Book Review: The Convict’s Daughter – The scandal that shocked a colony


Dr Kiera Lindsey

This fast-paced historical biography tells the story of a little-known Australian woman, who eloped with the wayward son of the Attorney-General in Sydney during 1848.

The year 1848 was a culmination of a decade that was called the ‘Age of Revolutions’, as feudal systems crumbled under the pressure of a new and defiant democratic temper. In Sydney, radical colonists used this European unrest to stir up social and political change. After the cessation of transportation to NSW in 1840, many free settlers flocked to the colonies, eager for a better life in a new and free society, better suited to their personal and professional interests.

In the streets of Sydney town could be seen Regency Rakes, military men, settlers doing business in town and ‘flashmen’, native born youth called ‘cabbagers’ because of their shady hats made out of cabbage tree fronds. For the author of this history, the 1840’s was a ‘thrilling threshold period. A time when everything was up for grabs, and anything could, and often did, happen’.

The focus of this historic  novel, is the attempted elopement of the heroine, Mary Ann Gill,  (the great, great, great aunt of the author).  Mary was ‘spun tight within the close domestic cocoon’, and insulated and defined by specific tasks and errands determined by her father, according to her position within the family business. She was educated just enough to be of help to her parents, who wished to be seen as a respectable couple making good, after being emancipated from their past as convicts.

During an afternoon in the last week of summer in 1848, Mary Ann Gill met a gentleman settler named James Butler Kinchela, who had come to stay at her parent’s parents’ prosperous hotel. The meetings between these two protagonists were fleeting but intense. James saw that Mary Ann was an inquisitive young woman. In fact, she seemed to be possessed by curiosity and eager to experience life beyond her constricted existence. Neither of them could give a precise account of  how the elopement was decided upon but, on that evening as Mary Ann climbed down the drainpipe of the hotel to the streets below, with her small bag filled with her belongings and the instructions about how to meet her suitor in Parramatta, she would have had no idea how her actions would reverberate through the settlement of Sydney.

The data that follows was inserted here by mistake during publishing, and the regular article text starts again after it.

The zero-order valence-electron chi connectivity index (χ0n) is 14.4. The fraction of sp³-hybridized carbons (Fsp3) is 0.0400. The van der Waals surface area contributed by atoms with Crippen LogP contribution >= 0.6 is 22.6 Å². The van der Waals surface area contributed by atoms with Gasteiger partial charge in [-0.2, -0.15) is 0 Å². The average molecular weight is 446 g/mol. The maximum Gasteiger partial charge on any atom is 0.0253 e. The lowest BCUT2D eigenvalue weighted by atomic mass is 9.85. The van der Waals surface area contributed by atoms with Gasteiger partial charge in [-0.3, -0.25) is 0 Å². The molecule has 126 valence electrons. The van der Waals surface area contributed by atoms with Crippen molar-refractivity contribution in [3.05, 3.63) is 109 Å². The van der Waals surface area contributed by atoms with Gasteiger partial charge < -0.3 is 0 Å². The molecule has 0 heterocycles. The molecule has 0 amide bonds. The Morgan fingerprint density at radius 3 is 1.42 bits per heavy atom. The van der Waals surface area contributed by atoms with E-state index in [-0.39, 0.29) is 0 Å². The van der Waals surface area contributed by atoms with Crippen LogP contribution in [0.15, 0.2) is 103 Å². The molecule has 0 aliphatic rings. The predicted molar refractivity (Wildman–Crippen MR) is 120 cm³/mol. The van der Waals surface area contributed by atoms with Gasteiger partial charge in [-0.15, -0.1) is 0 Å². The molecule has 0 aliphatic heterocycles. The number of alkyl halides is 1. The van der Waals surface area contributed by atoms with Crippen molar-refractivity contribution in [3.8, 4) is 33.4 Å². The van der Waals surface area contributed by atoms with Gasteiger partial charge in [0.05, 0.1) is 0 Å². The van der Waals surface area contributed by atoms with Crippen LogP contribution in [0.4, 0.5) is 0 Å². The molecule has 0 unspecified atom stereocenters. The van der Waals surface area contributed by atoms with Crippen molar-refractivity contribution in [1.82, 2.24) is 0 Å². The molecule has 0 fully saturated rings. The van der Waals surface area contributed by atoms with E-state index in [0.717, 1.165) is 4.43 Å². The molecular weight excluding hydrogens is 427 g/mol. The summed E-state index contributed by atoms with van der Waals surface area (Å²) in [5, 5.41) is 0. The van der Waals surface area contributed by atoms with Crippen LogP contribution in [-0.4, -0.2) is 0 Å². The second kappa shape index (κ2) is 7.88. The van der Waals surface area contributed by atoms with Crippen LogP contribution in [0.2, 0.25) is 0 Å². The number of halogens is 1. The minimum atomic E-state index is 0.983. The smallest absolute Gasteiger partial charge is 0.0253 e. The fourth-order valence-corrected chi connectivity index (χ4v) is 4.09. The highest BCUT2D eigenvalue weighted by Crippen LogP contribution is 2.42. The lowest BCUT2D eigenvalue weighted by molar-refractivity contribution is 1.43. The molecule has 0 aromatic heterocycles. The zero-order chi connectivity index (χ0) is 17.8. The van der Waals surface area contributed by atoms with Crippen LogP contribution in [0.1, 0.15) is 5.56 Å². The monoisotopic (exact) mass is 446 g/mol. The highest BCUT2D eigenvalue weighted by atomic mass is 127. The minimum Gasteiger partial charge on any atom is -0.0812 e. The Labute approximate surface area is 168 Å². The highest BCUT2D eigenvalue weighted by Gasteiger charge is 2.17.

Mary’s story allows us to see the colonial world through the eyes of a young Australian woman. We meet influential people, whose lives intersected with her own and who helped to shape the colony during this period. Her story takes us from transportation to Federation, from the excesses of the Regency era to the high ambitions and petty peccadillos of the Victorian period. It confirms that women’s lives were controlled by constraining ideas and attitudes.

The author found over 40,000 words written in the press about her relative, Mary’s, “Parramatta Romance”, ensuring that her strange and eventful history was widely circulated throughout the Australian Colonies.

Parkes, Wentworth, Lowe, Major Innes, and other political identities are brought into the drama because this all took place in an election year, when many issues were most prominent in the extensive press culture. There were many newspapers actively reporting upon both the domestic drama caused by Mary Ann’s decision, as well as the many conflicts evident in any election cycle.

This book is a real page turner, and is made all the more interesting because of its historical setting and that it’s based upon fact.  Author, Dr Lindsey, teaches Australian history at the University of South Australia, and so the book is meticulously researched, yet reads like an historical romance. The reader becomes immersed in the finely drawn prominent characters of Australia’s early history.

As for what happened to the adventurous, romantic young heroine . . . you’ll have to read for yourself!

Published by Allen & Unwin. Rrp. $32.99







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